With the development of endoscopic ultrasound (EUS) examination and magnetic resonance cholangiopancreatography (MRCP), ERCP has evolved into a therapeutic tool gradually. However, ERCP is challenging in patients with surgically altered anatomy. No standardized guidelines have been provided to choose the safest and most effective approach. Therefore, we retrospectively analyzed the outcomes, adverse events and related risk factors of 121 cases in 93 patients with surgically altered anatomy in our center.
ERCP procedure faces 3 challenges for these patients: reaching the target site, selective biliary cannulation, and performing diagnostic or therapeutic interventions . The success rate of ERCP in patients with a reconstructive gastrointestinal tract has been reported to be 63–95% . In our study, success rate of reaching the papilla or surgical anastomosis was 93.4%. Successful selective cannulation and cholangiography were achieved in 93.8% of them, which is similar to the rate of the same procedure using double-balloon enteroscopes (94%) . In general, success rate of ERCP procedure in patients with surgically altered anatomy in our center was superior.
Success rates have increased with the introduction of device-assisted enteroscopes (DAEs), such as double-balloon enteroscopes, single-balloon enteroscopes and spiral enteroscopes. A previous review has reported an overall 74% ERCP success using DAEs . A retrospective study by Shah et al. has shown a 63% ERCP success with DAEs . Inamdar et al. reported a pooled technical, diagnostic, and procedural success rates of 80.9%, 69.4%, and 61.7% respectively with single-balloon enteroscopes . Corresponding success rates were reported to be 86%, 100%, and 86% by Ali et al. with spiral enteroscopes in Roux-en-Y anatomy . Newly designed features in DAEs, such as high force transmission and passive bending, made it possible to increase the success rates of ERCP procedures in these patients further [32–33]. However, DAEs are not designed for this purpose and have not been widely available because of the need for specialized equipment and expertise. In our study, standard enteroscopes were proved effective and safe to perform in patients with surgically altered anatomy, which brought better applicability.
Despite emerging enteroscopes applied in patients with surgically altered anatomy, ERCP-related success rates are still less satisfactory than in patients with normal gastrointestinal anatomy. The procedure is considered challenging for several reasons. First, an increase of the intestine length, and sharp angulation of the bowel make it difficult to identify the afferent loop and reach the target site . Existing enteroscopes tend to be too short to approach the papilla or anastomosis. Second, selective cannulation is difficult due to the unfavorable orientation of the papilla, along with limited availability of accessories, and lack of an elevator . Third, adhesions and strictures left by reconstruction also impede the process. Techniques such as manual compression method, positional change, and use of a transparent cap have been proposed to increase the success rates .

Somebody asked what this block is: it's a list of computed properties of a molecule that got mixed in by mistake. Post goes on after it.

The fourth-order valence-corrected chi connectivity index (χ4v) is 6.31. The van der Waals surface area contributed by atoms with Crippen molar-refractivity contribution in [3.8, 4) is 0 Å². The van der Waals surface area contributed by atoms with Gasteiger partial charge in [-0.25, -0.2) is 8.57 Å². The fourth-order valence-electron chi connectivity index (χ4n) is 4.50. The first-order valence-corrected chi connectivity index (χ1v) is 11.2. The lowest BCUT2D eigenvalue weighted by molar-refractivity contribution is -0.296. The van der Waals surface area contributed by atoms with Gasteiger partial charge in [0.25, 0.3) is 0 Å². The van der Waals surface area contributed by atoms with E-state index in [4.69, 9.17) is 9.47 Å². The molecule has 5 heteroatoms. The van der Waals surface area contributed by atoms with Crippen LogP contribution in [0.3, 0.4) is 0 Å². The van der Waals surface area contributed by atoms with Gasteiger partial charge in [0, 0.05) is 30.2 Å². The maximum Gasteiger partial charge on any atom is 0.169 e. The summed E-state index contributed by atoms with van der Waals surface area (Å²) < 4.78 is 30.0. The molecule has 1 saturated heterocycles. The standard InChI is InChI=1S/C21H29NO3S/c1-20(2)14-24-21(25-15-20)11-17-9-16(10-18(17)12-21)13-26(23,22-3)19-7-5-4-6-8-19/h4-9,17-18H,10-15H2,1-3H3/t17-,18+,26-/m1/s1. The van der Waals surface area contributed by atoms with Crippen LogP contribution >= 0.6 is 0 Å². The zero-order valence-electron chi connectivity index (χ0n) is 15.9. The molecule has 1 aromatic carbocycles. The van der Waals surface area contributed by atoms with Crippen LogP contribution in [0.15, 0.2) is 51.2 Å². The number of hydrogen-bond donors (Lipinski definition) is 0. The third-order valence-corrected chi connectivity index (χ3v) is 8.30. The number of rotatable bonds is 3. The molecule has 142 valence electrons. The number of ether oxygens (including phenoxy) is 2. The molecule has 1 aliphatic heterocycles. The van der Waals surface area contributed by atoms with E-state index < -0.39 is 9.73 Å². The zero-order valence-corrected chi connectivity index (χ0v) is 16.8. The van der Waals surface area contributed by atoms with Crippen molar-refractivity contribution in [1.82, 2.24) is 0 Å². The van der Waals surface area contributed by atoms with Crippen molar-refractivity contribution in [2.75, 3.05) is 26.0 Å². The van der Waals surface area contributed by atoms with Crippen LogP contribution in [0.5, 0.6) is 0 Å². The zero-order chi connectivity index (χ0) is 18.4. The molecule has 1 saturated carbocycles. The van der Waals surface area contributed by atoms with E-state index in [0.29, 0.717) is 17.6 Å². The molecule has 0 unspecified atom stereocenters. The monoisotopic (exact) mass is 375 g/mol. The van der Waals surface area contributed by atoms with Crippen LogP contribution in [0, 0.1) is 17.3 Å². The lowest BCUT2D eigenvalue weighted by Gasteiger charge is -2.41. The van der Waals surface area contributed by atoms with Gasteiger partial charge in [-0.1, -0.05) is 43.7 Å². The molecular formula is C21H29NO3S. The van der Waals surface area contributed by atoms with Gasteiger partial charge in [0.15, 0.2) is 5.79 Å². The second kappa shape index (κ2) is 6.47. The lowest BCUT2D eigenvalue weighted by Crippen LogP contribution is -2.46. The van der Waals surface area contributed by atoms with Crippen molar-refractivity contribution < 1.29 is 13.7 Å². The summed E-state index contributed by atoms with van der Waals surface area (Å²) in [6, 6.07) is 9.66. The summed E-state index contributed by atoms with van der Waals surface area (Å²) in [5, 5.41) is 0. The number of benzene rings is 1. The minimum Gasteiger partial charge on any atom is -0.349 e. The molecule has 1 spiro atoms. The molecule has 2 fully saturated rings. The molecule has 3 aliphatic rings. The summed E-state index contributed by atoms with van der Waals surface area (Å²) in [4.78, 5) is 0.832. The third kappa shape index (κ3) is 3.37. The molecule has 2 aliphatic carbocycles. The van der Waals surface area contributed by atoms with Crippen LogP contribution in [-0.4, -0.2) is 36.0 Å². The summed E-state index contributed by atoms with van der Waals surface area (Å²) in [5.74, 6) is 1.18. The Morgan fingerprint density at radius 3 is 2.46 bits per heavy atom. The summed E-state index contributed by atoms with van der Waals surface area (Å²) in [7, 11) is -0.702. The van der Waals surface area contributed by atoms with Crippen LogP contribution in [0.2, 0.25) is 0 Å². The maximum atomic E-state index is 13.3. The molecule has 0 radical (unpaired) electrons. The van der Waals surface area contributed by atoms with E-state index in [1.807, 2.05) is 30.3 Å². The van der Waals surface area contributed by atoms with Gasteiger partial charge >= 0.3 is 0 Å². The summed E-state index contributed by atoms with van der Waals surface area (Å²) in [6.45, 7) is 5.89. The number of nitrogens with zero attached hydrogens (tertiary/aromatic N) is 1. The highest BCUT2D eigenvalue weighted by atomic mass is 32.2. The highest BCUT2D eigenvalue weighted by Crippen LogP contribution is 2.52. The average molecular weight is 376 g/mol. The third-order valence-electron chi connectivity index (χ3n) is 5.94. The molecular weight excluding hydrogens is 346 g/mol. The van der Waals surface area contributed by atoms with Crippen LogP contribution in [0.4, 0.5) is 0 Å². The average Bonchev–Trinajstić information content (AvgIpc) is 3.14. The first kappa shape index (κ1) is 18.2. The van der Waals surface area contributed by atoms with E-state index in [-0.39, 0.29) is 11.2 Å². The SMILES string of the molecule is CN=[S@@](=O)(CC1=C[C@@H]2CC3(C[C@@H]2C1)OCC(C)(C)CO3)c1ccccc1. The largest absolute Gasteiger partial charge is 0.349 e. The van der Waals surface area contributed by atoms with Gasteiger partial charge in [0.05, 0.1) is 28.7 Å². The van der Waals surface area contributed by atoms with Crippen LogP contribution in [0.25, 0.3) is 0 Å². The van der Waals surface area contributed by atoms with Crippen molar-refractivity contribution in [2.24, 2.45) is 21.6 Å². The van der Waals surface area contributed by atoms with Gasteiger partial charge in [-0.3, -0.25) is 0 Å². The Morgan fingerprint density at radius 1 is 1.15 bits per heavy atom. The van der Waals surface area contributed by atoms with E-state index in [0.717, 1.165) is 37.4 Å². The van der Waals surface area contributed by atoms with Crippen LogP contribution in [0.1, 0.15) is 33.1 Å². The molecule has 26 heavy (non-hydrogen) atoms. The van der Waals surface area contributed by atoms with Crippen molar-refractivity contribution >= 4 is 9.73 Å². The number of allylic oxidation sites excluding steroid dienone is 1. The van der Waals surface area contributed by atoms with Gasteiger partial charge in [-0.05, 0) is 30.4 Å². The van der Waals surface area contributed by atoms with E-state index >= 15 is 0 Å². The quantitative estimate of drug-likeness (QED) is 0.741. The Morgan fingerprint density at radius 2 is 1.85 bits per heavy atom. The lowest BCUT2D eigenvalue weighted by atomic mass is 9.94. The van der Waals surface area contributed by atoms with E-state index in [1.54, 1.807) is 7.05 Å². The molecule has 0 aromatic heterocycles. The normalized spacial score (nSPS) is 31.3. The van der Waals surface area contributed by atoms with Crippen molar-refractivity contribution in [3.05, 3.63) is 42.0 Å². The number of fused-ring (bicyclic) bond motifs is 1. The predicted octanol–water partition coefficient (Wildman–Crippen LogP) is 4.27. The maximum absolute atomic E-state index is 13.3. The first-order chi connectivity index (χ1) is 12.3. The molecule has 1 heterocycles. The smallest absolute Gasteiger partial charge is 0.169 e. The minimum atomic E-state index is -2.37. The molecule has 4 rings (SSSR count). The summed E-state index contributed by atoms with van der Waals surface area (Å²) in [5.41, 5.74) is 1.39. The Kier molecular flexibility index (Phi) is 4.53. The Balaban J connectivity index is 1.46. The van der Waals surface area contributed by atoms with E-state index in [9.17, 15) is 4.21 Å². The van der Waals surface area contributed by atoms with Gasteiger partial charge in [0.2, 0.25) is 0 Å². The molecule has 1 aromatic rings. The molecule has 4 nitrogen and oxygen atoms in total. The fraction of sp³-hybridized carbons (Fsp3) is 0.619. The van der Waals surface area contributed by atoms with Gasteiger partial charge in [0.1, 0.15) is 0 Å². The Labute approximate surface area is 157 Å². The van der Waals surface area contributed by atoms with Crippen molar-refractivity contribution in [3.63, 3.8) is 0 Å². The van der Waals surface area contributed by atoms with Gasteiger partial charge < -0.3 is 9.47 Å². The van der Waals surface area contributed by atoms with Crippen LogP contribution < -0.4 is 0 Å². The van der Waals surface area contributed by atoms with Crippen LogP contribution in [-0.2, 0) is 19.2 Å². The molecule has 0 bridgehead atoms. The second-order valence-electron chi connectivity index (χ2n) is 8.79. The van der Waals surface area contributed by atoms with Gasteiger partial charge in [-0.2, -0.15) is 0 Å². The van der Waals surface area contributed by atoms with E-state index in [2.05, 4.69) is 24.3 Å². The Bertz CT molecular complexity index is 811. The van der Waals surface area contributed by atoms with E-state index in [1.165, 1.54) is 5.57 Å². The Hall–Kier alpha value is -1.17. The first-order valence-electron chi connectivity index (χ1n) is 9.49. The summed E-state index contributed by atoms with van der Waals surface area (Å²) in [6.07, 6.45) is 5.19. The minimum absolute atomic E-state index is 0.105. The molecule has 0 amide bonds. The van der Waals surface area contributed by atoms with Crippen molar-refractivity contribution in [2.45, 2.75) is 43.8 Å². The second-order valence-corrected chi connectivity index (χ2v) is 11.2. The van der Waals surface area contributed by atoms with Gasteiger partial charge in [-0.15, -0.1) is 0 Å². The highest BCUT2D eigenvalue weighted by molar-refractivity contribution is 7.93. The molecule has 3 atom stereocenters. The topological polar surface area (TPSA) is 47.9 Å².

Since no standardized procedure has been applied in these patients, a thorough understanding of postoperative anatomy and multiple training seem extremely important. Relative knowledge of the reconstruction method, biliary anastomosis, the lengths of the limbs, and the presence of adhesions and strictures is indispensable. In addition, proper selection of endoscopes is likely to determine the outcome of the ERCP procedure. Selection of endoscopes was mainly depended on patients’ anatomy of the gastrointestinal tract, such as lengths of afferent and efferent loops, degrees of angulations, and endoscopists’ operating experience. In our study, technical success was highest in patients with Billroth-II gastrectomy, while lowest in patients with Roux-en-Y gastrectomy. However, ERCP in patients with Roux-en-Y reconstruction had perfect diagnostic success and therapeutic success. Longer afferent limbs, more severe adhesion in Roux-en-Y reconstruction make it particularly difficult to reach the blind end. Therefore, important drawbacks appeared when using a conventional side-view duodenoscope in these patients. A short-type single-balloon enteroscope may be useful to address this issue. With a passive bending part, it contributed to the advancement of the scope. The balloon also helps to hold and fix the intestine, making it possible to insert deeply. Considering an increase of Roux-en-Y reconstruction due to the growing need for laparoscopic surgeries , special attention is required to this group. Conventional duodenoscopes and gastroscopes are recommended to patients with Billroth-I or Billroth-II gastrectomy, owing to the relatively short afferent limbs. As for Billroth-II reconstruction, it is under debate whether to choose a forward-view or a side-view enteroscope . In our study, several patients with Billroth-II reconstruction changed the enteroscope midway, from a gastroscope to a duodenoscope. A forward-view gastroscope can provide better visualization, making it safer to reach the papilla. Then with a side-view duodenoscope, cannulation becomes easier due to the appropriate view to the papilla. Similar results have been raised by Park et al. The forward-view endoscope was associated with a higher afferent loop intubation rate, while the side-view endoscope with a higher selective cannulation rate . Enteroscope exchange strategy is expected to be more effective for these patients.